I call it "VirtualOptician."
It would be an application of some basic Artifical Intelligence technology to create software that would input the known facts about a patient, and then compute a specific lens (or frame and lens) selection.
I don't see that there is enough "juice" in it to provide the basis of a commercial enterprise or salable product. And my computer (an old Mac) is so far out of date that I don't see that I have the facility to experiment with this on my own. I think that you would need a Mac that can run MacOS X or a Windows 95/98/NT/XP computer to start a project like this.
I think that some of the expertise of a dispensing optician could be readily converted into software using the techniques of rule-based programming.
VirtualOptician would be the kind of computer program that is often referred to as an expert system.
Rule-based programming is one of the most commonly used techniques for developing expert systems. In this programming paradigm, rules are used to represent heuristics, or "rules of thumb," which specify a set of actions to be performed for a given situation. A rule is composed of an if portion and a then portion. The if portion of a rule is a series of patterns which specify the facts (or data) which cause the rule to be applicable. The process of matching facts to patterns is called pattern matching. The expert system tool provides a mechanism, called the inference engine, which automatically matches facts against patterns and determines which rules are applicable. The if portion of a rule can actually be thought of as the whenever portion of a rule since pattern matching always occurs whenever changes are made to facts. The then portion of a rule is the set of actions to be executed when the rule is applicable. The actions of applicable rules are executed when the inference engine is instructed to begin execution. The inference engine selects a rule and then the actions of the selected rule are executed (which may affect the list of applicable rules by adding or removing facts). The inference engine then selects another rule and executes its actions. This process continues until no applicable rules remain.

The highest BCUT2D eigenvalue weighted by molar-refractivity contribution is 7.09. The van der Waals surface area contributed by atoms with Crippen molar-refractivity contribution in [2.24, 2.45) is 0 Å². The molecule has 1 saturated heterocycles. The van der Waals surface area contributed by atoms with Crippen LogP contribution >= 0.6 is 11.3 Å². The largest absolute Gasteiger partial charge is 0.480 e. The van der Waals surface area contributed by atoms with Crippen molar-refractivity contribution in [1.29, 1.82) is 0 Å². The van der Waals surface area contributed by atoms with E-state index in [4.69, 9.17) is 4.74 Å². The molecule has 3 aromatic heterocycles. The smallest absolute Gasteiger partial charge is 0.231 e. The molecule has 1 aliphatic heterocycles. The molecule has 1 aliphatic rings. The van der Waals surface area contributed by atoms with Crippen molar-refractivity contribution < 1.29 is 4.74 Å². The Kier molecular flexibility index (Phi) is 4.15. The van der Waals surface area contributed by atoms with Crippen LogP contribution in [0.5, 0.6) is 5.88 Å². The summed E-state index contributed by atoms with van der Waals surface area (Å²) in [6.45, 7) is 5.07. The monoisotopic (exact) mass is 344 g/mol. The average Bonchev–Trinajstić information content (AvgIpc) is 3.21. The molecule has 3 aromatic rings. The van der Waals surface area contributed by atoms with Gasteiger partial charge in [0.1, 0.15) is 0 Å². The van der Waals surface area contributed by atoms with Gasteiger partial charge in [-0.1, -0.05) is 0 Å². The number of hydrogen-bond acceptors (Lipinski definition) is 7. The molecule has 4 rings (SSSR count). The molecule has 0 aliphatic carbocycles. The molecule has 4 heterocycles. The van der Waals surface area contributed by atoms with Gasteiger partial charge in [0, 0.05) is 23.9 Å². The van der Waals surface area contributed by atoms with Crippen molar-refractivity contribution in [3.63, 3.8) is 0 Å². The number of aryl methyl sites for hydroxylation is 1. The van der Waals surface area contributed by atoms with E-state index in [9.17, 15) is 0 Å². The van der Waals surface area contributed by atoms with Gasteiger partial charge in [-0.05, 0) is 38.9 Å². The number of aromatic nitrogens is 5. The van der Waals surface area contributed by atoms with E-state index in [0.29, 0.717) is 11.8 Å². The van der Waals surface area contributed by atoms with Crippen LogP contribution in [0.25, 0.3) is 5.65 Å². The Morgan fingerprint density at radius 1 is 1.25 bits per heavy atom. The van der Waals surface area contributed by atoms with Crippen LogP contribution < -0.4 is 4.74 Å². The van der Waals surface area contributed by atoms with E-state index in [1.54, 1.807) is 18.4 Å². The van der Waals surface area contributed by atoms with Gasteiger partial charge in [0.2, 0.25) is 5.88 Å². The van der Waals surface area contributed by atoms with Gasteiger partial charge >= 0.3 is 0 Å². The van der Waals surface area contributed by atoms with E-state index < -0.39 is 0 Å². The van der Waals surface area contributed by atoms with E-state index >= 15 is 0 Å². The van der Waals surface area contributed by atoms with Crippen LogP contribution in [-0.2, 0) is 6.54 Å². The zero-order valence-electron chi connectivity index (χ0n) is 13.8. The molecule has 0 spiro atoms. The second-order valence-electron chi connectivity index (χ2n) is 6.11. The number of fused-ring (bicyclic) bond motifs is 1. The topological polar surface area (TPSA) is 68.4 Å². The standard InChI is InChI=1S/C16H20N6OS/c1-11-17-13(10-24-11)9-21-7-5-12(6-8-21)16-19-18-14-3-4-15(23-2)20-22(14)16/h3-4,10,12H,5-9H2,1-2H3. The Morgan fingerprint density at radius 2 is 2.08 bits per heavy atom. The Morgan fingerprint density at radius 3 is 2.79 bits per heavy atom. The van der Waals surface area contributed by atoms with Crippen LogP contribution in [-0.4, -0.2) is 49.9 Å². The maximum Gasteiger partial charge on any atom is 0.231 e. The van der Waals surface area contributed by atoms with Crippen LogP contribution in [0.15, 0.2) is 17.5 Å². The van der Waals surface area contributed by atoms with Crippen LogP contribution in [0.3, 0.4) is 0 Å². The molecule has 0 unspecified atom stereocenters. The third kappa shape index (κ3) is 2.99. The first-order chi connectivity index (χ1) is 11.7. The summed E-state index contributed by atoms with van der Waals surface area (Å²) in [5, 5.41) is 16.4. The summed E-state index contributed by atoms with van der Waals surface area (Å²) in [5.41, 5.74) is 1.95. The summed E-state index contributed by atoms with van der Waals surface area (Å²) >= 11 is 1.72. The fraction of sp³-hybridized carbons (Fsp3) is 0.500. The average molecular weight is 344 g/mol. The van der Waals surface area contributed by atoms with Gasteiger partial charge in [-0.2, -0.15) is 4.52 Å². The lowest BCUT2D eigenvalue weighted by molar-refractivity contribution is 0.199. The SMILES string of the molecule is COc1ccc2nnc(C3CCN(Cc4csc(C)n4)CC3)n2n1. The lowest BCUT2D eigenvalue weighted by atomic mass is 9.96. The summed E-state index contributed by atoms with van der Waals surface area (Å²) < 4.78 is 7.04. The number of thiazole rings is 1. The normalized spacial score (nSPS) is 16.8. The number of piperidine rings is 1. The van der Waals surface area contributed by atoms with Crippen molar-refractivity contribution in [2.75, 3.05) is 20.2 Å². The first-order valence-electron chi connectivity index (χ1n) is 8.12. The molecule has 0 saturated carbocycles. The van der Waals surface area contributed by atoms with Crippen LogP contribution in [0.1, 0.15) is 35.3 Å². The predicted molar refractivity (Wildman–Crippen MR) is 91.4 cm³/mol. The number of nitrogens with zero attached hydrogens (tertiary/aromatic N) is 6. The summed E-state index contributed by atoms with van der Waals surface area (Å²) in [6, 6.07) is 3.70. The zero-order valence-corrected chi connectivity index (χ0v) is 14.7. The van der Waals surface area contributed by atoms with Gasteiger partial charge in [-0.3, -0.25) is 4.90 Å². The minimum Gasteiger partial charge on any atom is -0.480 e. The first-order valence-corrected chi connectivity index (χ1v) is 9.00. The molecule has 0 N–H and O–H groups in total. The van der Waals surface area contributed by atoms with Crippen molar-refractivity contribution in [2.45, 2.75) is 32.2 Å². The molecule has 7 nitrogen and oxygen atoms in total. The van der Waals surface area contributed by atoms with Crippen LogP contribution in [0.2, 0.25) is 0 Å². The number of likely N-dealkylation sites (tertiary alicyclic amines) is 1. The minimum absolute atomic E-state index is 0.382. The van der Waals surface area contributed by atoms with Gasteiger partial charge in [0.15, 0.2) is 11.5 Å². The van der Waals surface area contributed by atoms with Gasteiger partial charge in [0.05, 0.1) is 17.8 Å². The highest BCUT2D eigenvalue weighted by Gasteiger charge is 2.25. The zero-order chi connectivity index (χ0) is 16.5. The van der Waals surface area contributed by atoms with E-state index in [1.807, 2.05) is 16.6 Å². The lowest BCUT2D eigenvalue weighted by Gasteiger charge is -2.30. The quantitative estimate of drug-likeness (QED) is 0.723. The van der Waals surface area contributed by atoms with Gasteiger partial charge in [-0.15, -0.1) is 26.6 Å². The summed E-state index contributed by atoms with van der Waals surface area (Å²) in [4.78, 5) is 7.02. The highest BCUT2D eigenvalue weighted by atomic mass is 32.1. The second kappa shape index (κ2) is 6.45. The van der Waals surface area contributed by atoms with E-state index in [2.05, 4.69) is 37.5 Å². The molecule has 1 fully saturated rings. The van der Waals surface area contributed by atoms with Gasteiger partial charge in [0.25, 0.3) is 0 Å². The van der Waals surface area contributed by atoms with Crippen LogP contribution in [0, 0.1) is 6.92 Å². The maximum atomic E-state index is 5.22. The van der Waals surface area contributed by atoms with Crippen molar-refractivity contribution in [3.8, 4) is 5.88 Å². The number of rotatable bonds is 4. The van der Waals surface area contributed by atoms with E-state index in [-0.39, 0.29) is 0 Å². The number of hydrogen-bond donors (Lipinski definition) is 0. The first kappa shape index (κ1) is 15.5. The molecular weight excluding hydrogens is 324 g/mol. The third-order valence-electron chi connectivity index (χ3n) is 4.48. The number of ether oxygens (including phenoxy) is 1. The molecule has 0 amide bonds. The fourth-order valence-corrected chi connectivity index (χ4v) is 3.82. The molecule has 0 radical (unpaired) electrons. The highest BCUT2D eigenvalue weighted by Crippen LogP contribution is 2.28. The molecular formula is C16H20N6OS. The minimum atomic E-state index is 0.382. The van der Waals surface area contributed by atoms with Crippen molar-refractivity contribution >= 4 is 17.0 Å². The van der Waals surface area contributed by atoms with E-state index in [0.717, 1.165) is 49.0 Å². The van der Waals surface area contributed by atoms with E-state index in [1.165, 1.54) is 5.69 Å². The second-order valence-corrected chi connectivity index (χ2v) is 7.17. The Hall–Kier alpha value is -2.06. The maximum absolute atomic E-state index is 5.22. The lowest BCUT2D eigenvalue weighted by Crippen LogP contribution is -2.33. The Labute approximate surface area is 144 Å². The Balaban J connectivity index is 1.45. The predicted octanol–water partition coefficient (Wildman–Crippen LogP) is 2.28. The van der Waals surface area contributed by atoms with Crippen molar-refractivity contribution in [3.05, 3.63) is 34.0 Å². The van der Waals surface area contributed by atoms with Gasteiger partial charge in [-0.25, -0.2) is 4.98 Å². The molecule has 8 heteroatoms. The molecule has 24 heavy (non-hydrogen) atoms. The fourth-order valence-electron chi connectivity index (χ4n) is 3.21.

A "microscopic" and just about self-explanatory example:
IF patient_diagnosis IS hyperope OR myope
SET candidate_lens_database TO single_vision
IF patient_diagnosis IS presbyope
SET candidate_lens_database TO multifocal
CLIPS is freeware (freely available software) that supports rule-based programming. If you've ever written a computer program in "C", you can already see how my oh-so-brief example (above) of two (hugely simplified) dispensing rules could be translated into C code. My theory is that with CLIPS (or another software development tool of similar kind), it would be gynormously easier to develop an example of VirtualOptician using a carefully thought-out set of dispensing rules.
VirtualOptician could process any/all of the data that a dispensing optician has to deal with; for example:
M.D./O.D. data: diagnoses and new refraction data
age, sex, occupation, hobbies and recreations
relevant health issues
Current eyeglasses data